One quality of the potter who cannot be taught but which is very important is patience. That must be trained regardless of one’s passion for ceramics. In some ways, working with clay is an excellent exercise in this regard. In the same way, however, it is a fundamental requirement to succeed well in this craftsmanship, which has its long and calm times. For this reason it is also important to consider the laboratory not only as a physical space where to work in but also as a place where a person can “unplug” from everyday life. As I wrote in another post (Thoughts of an artisan) “go through the door of the laboratory it’s like entering an other dimension. My mind is freed from all external impulses and it is focused on my working hands. In front of me there are only my turntable, tools and many coils… time passes and the object takes shape almost by magic”.

By |2020-01-28T10:31:35+02:00January 27th, 2020|Personal Experience, Working Stories|

Arts and Crafts Today

“Have nothing in your houses that you do not know to be useful or believe to be beautiful”. (William Morris, The Beauty of Life, 1880)

“To give people pleasure in the things they must perforce use, that is one great office of decoration; to give people pleasure in the things they must perforce make, that is the other use of it”.(William Morris, The Decorative Arts: Their Relation to Modern Life and Progress, 1877)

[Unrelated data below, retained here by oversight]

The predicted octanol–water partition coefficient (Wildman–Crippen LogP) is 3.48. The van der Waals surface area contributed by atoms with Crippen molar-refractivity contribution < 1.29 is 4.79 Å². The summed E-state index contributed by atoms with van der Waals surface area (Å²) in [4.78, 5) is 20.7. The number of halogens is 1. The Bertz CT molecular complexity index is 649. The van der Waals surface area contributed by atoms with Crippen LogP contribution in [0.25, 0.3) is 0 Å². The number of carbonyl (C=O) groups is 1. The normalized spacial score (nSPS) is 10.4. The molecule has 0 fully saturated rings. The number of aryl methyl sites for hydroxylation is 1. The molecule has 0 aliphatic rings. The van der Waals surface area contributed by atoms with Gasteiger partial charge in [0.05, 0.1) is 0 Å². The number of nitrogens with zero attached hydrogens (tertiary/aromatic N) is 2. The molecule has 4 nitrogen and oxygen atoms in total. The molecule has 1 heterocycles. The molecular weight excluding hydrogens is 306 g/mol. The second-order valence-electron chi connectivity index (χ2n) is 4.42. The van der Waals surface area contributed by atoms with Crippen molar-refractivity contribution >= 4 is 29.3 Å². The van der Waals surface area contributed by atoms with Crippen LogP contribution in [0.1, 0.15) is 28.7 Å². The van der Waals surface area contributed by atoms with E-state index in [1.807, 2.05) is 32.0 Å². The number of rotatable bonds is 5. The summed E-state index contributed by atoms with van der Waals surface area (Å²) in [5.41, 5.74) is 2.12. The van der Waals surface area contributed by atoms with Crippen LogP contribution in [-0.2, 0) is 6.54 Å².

William Morris at the age of 53

With these words, which sound like music to my ears, William Morris expresses his thoughts and the essence of the Arts and Crafts Movement he founded at the end of the 1800s in London, in the Victorian Age. This Art Movement was born to safeguard the manual work of the man and the quality of handmade products in contrast with the unavoidable  and irreversible spread of industrialization. The Arts and Crafts Movement was important because it emphasized man’s need to be surrounded by beautiful things in all his daily life to make life better, questioning the ugliness of industrial products and denouncing the lowering of the quality of life of workers working within the English factories.

More than a century has passed since that era, everything has changed and yet I think that many of the ideas and principles of that movement can be more urgent than ever. In such a technological contemporary world made of high tech, smartphones and social networks where the real is virtual, in a society where almost everything is produced at low cost, in a present so frenetic and alienating, I think that craftsmanship is an activity deserves to be promoted and spread. Once the expression “handmade” was intended as a guarantee of the quality of a product; later, I do not know exactly why, it came eclipsing almost as if it were a demerit note; thus we witnessed a sort of reversal of the judgment as if only what was done industrially and had a great signature could be something qualitatively valid.